Serpentine solar boat

As a popular lake in central London, it was considered a perfect location to showcase an exciting novelty in the 2000s, a boat powered by solar cells. This innovation did not prove widely successful, solar panels remained much more expensive than diesel engines. The trend is probably going more towards electrical motors on boats as this enables feeding the motor batteries with power from whatever electricity source is cheaper depending on the weather and situation on the grid.

Serpentine boat shed

For leisure boats, there is a lovely small shed on the shore of the lake with wooden beams on the walls and a thatched roof. It is not the only cutesy amenity in Hyde Park, most public conveniences are nice pavilions reminiscent of some farm building in the countryside.

Conveniences in Hyde Park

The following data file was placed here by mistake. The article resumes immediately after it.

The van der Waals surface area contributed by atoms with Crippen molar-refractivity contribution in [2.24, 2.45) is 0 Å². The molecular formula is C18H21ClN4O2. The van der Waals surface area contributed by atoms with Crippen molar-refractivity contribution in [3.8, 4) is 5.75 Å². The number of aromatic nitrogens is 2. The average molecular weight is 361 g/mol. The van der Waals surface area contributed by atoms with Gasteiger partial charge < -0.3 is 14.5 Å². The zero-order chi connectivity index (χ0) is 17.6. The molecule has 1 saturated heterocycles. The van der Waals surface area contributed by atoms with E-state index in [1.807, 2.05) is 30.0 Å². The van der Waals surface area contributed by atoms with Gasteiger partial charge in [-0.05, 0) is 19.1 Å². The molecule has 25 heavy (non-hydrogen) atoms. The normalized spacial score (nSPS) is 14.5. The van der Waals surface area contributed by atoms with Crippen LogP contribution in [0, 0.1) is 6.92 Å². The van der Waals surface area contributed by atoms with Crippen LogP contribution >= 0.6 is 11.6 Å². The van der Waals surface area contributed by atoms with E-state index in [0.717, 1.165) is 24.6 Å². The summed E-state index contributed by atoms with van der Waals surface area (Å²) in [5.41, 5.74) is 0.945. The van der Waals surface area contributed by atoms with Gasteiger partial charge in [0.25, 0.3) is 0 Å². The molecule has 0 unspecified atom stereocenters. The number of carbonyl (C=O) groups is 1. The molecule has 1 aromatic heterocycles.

Serpentine lido

On the opposite (south) side of the lake, you can see a sturdier building called Lansbury’s Lido after the gentleman who designed the amenity. The lido was created following repeated suggestions by clubs who wanted more opportunities to practice healthy sports in the open air. A particularly vocal club advocated swimming “in the state of nature”, a widespread recommendation among more progressive circles between the world wars, and this was indeed difficult to organise in existing lidos.

Lido seen from the other side of the lake

The lido opened in 1930 with a Unique Selling Proposition, it enabled men and women to swim in the same lake (but apparently not nude like the club had hoped), something that was not possible in other park lidos like on Hampstead Heath. Swimming in the lake is actually forbidden nowadays for hygienic reasons but the members of a swimming club headquartered in the lido are allowed to for a few hours at breakfast time.

R along the Serpentine
Ahead along the upper lake (The Long Water)

Long Water and Serpentine Bridge